NASCAR has been hard at work trying to figure out how to keep fans entertained and drivers happy, and over the years there have been hits and misses. “Have at it, boys!” racing perked up the fan base, but that was offset by the Car of Tomorrow disaster and the strange layout that is The Chase. Whatever happened to mark a distance, hope you don’t wreck or blow the engine, and cross the line first to win? We don’t know, but we’ve recently found out that NASCAR is changing things up again. Here’s what to expect for the next season, for all three series (Monster Energy Cup, Xfinity series, and Trucks), courtesy of Motorsport.com:
1. Each race will be divided into three segments, with ten-minute breaks in-between racing.
A break in the middle of the action? That used to be the godsend that came with a car winding up on it’s roof in the infield, but now that’s going to be a scheduled deal. Each race will be measured out and divided into thirds, with breaks set in between. The reason: “there will be collaborative effort between NASCAR and the TV networks to avoid missing as much on-track action as possible (including pit stops).”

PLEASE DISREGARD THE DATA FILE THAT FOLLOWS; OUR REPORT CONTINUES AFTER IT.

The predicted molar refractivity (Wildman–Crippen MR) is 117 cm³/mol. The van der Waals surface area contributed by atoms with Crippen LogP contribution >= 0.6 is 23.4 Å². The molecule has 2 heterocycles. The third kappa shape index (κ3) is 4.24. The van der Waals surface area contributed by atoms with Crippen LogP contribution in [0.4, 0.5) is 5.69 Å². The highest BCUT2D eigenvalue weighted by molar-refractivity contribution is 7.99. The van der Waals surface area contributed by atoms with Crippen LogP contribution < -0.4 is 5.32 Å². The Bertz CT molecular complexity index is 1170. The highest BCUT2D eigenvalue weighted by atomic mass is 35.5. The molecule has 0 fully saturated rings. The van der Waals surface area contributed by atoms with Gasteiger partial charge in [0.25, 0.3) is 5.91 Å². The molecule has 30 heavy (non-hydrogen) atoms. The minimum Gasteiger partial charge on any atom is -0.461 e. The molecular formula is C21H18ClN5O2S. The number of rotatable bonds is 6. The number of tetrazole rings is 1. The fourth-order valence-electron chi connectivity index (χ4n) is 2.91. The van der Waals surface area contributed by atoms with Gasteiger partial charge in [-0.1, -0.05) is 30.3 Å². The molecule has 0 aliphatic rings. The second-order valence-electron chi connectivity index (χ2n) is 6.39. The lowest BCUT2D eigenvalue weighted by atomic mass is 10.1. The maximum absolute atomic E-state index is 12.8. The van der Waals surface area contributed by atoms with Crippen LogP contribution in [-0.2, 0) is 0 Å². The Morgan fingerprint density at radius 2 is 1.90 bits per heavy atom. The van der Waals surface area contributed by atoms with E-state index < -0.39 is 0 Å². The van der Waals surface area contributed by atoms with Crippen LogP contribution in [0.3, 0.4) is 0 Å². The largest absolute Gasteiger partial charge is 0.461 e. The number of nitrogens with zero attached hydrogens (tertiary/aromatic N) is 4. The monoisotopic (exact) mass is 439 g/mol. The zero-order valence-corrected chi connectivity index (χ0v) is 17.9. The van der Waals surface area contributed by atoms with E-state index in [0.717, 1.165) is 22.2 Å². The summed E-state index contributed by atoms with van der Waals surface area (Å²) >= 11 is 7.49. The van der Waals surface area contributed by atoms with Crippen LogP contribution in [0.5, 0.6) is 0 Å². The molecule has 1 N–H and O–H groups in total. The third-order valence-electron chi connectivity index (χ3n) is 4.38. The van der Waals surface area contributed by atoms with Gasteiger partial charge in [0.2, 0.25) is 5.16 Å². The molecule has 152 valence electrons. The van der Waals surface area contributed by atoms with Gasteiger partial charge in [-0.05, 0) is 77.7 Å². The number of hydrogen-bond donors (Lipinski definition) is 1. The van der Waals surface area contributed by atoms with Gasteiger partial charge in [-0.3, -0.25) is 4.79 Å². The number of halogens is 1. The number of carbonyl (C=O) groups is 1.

2. A new points system will be used.
“At the end of each stage, drivers who finish in the Top 10 will be awarded points on a scale from 10 points to one point which will be included in their total from the race. At the end of each race, the winner will receive 40 points, while second through 35th position will be awarded on a 35 to two-point scale, with all positions 36th and lower to be awarded one point.
Each stage winner will also receive one playoff point and the overall race winner will receive five playoff points – all of which will be carried into the 10-race NASCAR playoff at the end of the season.”
3. Don’t call it “The Chase”.
Points can be collected throughout the season up until the season finale race at Homestead-Miami Speedway, at which point the top four will race for championship honors, which will go to the driver who has the highest finishing position. During the “regular season”, the driver who gains the most points will have fifteen additional “playoff points” added to their total, as will the top-ten finishers of each race until the Round of Eight race.
Racing timeouts? Points tracking? Fantasy NASCAR seasons? What do you make of all of this?